Research Confirms Mike Mentzer’s One Training Session A Week for Mass

With today’s broscience and all-around gym knowledge, it’s hard to fathom how one could have one training session a week and put on serious mass. For you to understand the concept of the once-a-week “method” we need to first look at its history

Way back when there was a man named Arthur Jones, the inventor of the Nautilus machines that are commonly found in gyms across the country. Now Jones had a theory that you didn’t need as much training, commonly believed back in that era, to stimulate maximum muscle growth. Instead, Jones preached a one-set message with maximum intensity to get the muscles to grow. Among his pupils were Casey Viator, Mike and Ray Mentzer, and former Mr. Olympia, Sergio Oliva, to name a few

Casey Viator was known for the amazing results he attained when he was Jones’ test subject for the Colorado Experiment. In the experiment, Viator gained 63 pounds of muscle in 28 days. However, these results are controversial due to the fact that Viator was believed to be regaining pre-existing muscle mass

Mike and his brother, Ray, trained under the guidance of Jones and were ambassadors of his training method and Nautilus gym equipment. Long story short, the Mentzer brothers had a falling out (more specifically, Mike) with Jones and left his company for good. Mike, however, never abandoned the high-intensity methods of Jones, and even went on to “evolve” that style of training as the years went o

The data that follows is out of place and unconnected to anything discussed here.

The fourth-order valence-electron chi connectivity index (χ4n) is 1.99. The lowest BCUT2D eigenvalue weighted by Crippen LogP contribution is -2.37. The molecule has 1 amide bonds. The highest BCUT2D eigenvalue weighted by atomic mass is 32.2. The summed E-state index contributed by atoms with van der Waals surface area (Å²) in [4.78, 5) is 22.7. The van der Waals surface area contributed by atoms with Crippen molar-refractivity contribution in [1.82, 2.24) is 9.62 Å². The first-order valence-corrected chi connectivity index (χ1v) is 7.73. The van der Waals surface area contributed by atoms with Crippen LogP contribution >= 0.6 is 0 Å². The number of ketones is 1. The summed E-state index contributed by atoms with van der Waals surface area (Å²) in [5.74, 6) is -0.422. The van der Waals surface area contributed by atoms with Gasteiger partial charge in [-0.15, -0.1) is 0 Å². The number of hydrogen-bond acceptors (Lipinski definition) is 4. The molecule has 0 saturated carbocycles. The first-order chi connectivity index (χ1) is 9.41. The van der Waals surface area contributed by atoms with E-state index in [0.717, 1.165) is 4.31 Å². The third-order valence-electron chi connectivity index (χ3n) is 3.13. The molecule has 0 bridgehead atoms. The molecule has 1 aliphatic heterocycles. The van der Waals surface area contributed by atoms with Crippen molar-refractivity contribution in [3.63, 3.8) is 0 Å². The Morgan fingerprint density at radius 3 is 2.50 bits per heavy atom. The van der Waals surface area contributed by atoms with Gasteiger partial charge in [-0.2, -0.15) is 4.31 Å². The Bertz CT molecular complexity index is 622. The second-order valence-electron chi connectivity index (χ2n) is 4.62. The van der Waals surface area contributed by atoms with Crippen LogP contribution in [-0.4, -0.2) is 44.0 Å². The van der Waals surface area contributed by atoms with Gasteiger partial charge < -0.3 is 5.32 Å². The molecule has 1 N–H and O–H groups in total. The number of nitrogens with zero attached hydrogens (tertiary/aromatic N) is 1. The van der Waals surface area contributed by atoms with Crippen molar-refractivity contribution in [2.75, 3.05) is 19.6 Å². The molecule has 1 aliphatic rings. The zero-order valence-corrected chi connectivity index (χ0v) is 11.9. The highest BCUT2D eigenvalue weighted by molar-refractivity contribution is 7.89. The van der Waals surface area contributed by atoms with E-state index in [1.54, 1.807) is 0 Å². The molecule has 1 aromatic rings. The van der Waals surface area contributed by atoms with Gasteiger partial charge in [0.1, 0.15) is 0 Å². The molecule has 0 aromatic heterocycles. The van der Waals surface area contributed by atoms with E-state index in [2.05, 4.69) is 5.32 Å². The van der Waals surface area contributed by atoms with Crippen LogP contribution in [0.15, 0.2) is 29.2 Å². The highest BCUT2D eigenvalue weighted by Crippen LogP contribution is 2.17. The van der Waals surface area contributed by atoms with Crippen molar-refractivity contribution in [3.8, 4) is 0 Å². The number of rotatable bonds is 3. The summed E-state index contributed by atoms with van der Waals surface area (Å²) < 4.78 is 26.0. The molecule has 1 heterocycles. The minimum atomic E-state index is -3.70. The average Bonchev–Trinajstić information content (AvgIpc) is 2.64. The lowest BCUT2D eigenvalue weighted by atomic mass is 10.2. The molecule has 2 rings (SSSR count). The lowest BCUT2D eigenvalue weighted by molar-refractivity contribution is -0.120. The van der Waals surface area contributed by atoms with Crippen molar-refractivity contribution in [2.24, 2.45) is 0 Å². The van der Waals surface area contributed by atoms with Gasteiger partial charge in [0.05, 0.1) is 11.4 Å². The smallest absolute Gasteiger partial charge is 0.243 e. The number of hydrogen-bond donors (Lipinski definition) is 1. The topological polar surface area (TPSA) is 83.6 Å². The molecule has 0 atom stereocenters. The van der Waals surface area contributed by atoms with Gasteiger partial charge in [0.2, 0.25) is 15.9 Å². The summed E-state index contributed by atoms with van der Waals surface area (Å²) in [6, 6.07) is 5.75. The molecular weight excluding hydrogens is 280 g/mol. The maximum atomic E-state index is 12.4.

Back then it was common practice to perform 20+ sets per body part — that could generally be referred to as high volume training. But then the Mentzers came and destroyed the precept that high volume training is what builds muscle mass — seeing how Mike was considered to be a “mass monster” of his time and only employing one set of maximum effort per exercise. If you put that together it might only come out to be around four to five working sets per body part

Mike’s training sessions typically lasted in the 30-minute range, which was also considered highly unorthodox for the era that he was in. During the 90s, Mike saw a talented young bodybuilder who took won his first Mr. Olympia in 1992. After they met, Mike beckoned the young bodybuilder to try out his high-intensity training. At first, the young bodybuilder showed little interest, but Mike was persistent and said to only come to the gym and do one set of bicep curls on one of the Nautilus machines. Finally, the Olympian agreed to train with Mike. After a brutal curling session (which probably lasted two minutes or so) the young man went to his hotel. The young bodybuilder was six-time Mr. Olympia, Dorian Yates

After his one set of maximum effort and intensity, his arms were unable to move. This might sound unhealthy, but the fact of the matter is that a huge amount of muscle fibers were used during that one set. Why? Because high-intensity puts a gangload of emphasis on the eccentric part of the movement. You are essentially stronger during this part of the exercise. And by completely exhausting your eccentric strength, your muscles will feel like death. I know, I’ve done it
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About Tamer El Sheikh

What doesn't kill you makes you stronger.
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